Global trade opens up a world of opportunities. Businesses can find themselves trading with companies from Guatemala to Macao.
But exporters will pretty soon start to deal with some unfamiliar parts of the world. In particular, they face the troubling issue of making sure all trades are compliant with international sanctions related to trade. The list of prohibitions is surprisingly long. If companies and the banks which facilitate payments are not careful they can find themselves in violation of sanctions, and face serious penalties as a result.
North Korea and Iran, for example, have been hit with well-publicised wide-ranging bans on exports, the movement of fund and tight control on chemicals sales. This is well known. But how about Libya? Or the Democratic Republic of Congo? Or Azerbaijan? These countries are also subject to trade restrictions. Failure to comply with these sanctions is a grave offence.
Henry Balani of Accuity, who helps financial institutions comply with these rules, says it is almost impossible for companies to keep up. “HM Treasury has a list of sanctions. The European Union has one. The US Office of Foreign Assets Control has a blacklist, which includes individuals and companies, as well as locations where shipments are restricted. Since 9/11 it has been strongly enforced,” says Mr Balani.
“There are approximately 85 of these sanctions lists issued by countries all over the world, which banks and companies must review. It is a big deal for firms going global.”
Banks can’t simply hope they comply. They are required to undertake due diligence for each transaction they finance and process. For example, when financing an export deal, the bank must log and check the origin of the goods, the destination and ports of call en route.
There is also the requirement to identify suspicious trades. Mr Balani says: “If a teddy bear, for example, costs £3 wholesale and yet the value is £1,000 on the invoice, the bank needs to flag that.
“There may be other questions. Are there restricted goods on that ship? What else are they picking up? Is the exporter shipping unusual combinations of goods, which make no sense from a commercial point of view? What about the shipping line? Iran Shipping Lines may hide the fact that they own the ship. The bank needs to know all this.”
Accuity provides critical data and the tools companies and banks need to ensure they are always compliant with all relevant regulations
Knowledge of troublesome materials is essential. Potassium fluoride is a common element in many straightforward end-products. But the Syrian regime has been accused of using potassium fluoride in chemical weapons. In 2013, a British firm was revealed to have allegedly been looking to export potassium fluoride to Syria. That firm’s bank would need to be vigilant to ensure the transaction triggered an alert.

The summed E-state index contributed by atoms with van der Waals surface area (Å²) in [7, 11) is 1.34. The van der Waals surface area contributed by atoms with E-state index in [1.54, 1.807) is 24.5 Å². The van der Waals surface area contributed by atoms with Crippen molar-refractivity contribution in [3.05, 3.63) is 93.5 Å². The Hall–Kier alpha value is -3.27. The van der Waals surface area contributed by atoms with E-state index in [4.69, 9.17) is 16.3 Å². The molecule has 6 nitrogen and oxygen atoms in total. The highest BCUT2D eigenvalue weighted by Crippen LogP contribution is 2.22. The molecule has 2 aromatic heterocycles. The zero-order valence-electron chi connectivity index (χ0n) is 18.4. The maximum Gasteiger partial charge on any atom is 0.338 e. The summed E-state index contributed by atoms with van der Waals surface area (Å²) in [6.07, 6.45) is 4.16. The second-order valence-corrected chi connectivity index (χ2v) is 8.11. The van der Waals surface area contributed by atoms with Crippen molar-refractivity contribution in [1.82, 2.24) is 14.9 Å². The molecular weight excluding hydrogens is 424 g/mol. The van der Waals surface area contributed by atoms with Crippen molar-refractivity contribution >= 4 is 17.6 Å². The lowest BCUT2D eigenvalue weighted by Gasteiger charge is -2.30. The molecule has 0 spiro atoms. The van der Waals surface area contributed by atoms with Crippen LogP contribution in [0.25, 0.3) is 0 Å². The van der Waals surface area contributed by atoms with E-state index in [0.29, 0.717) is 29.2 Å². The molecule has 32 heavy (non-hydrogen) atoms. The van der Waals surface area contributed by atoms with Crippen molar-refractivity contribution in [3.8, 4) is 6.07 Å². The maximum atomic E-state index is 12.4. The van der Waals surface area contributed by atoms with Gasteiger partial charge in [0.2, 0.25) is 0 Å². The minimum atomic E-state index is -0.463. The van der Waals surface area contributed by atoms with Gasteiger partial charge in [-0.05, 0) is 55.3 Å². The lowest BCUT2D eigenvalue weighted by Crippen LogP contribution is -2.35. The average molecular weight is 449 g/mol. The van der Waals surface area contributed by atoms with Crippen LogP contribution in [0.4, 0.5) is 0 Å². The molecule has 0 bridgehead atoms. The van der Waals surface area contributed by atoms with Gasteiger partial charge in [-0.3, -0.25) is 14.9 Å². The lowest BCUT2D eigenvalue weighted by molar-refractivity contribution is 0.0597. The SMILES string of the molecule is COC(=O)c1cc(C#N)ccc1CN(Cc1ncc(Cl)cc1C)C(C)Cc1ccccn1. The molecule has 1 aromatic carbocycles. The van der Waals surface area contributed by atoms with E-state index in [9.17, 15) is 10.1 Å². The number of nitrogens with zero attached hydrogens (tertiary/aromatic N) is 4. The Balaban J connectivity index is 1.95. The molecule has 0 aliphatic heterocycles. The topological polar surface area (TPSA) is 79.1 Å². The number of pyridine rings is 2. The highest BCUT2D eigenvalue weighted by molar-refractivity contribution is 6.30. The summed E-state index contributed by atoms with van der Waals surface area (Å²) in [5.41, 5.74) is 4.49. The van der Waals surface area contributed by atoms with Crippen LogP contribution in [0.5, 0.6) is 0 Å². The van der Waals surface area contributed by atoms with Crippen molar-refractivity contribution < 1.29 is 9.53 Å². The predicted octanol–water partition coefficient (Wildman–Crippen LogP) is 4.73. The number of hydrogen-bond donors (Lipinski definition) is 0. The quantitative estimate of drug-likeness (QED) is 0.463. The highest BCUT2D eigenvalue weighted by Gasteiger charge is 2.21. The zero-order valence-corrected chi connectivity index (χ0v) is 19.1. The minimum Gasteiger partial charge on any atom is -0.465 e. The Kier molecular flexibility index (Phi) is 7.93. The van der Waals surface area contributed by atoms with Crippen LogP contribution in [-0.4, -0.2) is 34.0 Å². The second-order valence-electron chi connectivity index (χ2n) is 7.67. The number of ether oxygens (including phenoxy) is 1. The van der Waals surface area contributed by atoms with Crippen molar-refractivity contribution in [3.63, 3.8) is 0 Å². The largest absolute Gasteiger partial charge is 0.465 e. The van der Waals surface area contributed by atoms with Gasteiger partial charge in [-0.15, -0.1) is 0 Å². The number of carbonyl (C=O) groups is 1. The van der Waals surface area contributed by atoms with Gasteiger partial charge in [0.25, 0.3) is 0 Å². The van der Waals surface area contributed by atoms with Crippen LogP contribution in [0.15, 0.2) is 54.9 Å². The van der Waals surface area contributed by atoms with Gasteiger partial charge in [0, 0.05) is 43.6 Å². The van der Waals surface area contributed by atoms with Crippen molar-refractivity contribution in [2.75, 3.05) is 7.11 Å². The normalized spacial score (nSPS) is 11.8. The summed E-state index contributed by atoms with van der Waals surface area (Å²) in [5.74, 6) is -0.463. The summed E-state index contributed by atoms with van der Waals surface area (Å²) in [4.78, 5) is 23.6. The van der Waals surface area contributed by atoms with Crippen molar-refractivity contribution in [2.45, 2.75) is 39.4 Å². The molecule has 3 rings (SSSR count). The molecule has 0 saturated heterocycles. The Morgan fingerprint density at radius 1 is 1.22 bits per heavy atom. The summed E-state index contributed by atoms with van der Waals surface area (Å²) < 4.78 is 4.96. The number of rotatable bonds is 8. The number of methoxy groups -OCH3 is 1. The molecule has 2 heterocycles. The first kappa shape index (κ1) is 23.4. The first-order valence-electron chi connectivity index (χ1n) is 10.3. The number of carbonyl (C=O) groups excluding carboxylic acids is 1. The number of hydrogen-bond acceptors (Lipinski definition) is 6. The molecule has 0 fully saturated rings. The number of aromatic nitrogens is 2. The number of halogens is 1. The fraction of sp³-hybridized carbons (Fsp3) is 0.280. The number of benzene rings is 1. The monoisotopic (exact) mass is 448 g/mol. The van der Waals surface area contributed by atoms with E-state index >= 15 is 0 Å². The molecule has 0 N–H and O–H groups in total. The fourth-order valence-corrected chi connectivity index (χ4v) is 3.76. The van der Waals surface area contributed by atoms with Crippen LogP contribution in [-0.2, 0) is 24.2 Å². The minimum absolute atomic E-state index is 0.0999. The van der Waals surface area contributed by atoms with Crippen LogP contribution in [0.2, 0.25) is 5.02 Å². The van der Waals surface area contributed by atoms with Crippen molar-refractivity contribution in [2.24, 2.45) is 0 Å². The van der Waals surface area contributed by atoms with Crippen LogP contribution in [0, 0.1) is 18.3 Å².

For banks, the cost of compliance is a major issue. The enhanced liquidity requirements imposed by Basel III have already tightened lending capacity and competition from banks in different parts of the world, outside the reach of Basel III, may attract companies looking for trade finance.
Accuity provides critical data and the tools companies and banks need to ensure they are always compliant with all relevant regulations.
Owned by one of the world’s leading business-to-business data and content providers, Reed Business Information, and part of Reed Elsevier, Accuity has been providing solutions to banks and businesses worldwide for more than 175 years.
Accuity’s data and services, powered by Bankers Almanac, help institutions achieve optimal payment efficiency, compliant transactions, bank counterparty insight and anti-money-laundering screening.
With more than 15,000 customers globally, Accuity provides customer support in several time zones through offices in Chicago, Boston, Abu Dhabi, London, New York, San Diego, Shanghai, Singapore, Sydney, Sao Paulo and Hong Kong.
Mr Balani says: “We can help companies screen their customers, payments and trade transactions. And we help banks achieve compliance with the many issues they face, in the most cost-effective and rigorous way possible. Our solutions mean companies and banks can handle export deals with the utmost confidence.”